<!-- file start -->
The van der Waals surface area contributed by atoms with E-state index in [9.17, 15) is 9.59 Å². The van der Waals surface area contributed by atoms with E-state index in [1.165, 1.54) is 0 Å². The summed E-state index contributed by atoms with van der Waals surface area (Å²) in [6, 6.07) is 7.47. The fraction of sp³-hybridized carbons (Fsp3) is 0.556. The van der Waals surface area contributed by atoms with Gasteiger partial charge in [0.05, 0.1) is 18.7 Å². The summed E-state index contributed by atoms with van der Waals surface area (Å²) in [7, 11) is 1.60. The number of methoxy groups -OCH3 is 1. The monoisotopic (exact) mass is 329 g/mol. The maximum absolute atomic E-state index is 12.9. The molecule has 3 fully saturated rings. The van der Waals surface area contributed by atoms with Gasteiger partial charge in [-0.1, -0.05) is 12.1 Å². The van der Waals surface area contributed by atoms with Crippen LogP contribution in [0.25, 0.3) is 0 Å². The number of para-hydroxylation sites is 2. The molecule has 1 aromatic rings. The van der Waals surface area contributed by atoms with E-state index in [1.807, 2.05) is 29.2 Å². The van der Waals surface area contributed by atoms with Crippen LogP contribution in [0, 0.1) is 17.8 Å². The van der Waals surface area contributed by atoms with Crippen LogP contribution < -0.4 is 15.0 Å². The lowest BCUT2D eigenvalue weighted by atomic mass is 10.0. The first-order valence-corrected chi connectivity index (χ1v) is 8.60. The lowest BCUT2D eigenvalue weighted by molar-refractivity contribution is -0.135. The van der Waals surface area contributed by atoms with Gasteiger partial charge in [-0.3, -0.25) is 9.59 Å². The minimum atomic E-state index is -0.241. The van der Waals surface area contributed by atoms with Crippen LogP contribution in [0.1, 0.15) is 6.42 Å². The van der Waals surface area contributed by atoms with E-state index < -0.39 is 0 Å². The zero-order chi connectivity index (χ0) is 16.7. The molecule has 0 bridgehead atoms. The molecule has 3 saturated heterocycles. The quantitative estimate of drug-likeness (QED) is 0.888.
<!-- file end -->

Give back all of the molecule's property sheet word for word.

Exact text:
The van der Waals surface area contributed by atoms with E-state index in [9.17, 15) is 9.59 Å². The van der Waals surface area contributed by atoms with E-state index in [1.165, 1.54) is 0 Å². The summed E-state index contributed by atoms with van der Waals surface area (Å²) in [6, 6.07) is 7.47. The fraction of sp³-hybridized carbons (Fsp3) is 0.556. The van der Waals surface area contributed by atoms with Gasteiger partial charge in [0.05, 0.1) is 18.7 Å². The summed E-state index contributed by atoms with van der Waals surface area (Å²) in [7, 11) is 1.60. The number of methoxy groups -OCH3 is 1. The monoisotopic (exact) mass is 329 g/mol. The maximum absolute atomic E-state index is 12.9. The molecule has 3 fully saturated rings. The van der Waals surface area contributed by atoms with Gasteiger partial charge in [-0.1, -0.05) is 12.1 Å². The van der Waals surface area contributed by atoms with Crippen LogP contribution in [0.25, 0.3) is 0 Å². The number of para-hydroxylation sites is 2. The molecule has 1 aromatic rings. The van der Waals surface area contributed by atoms with E-state index in [1.807, 2.05) is 29.2 Å². The van der Waals surface area contributed by atoms with Crippen LogP contribution in [0, 0.1) is 17.8 Å². The van der Waals surface area contributed by atoms with Crippen LogP contribution < -0.4 is 15.0 Å². The lowest BCUT2D eigenvalue weighted by atomic mass is 10.0. The first-order valence-corrected chi connectivity index (χ1v) is 8.60. The lowest BCUT2D eigenvalue weighted by molar-refractivity contribution is -0.135. The van der Waals surface area contributed by atoms with Gasteiger partial charge in [-0.3, -0.25) is 9.59 Å². The minimum atomic E-state index is -0.241. The van der Waals surface area contributed by atoms with Crippen LogP contribution in [0.1, 0.15) is 6.42 Å². The van der Waals surface area contributed by atoms with E-state index < -0.39 is 0 Å². The zero-order chi connectivity index (χ0) is 16.7. The molecule has 0 bridgehead atoms. The molecule has 3 saturated heterocycles. The quantitative estimate of drug-likeness (QED) is 0.888.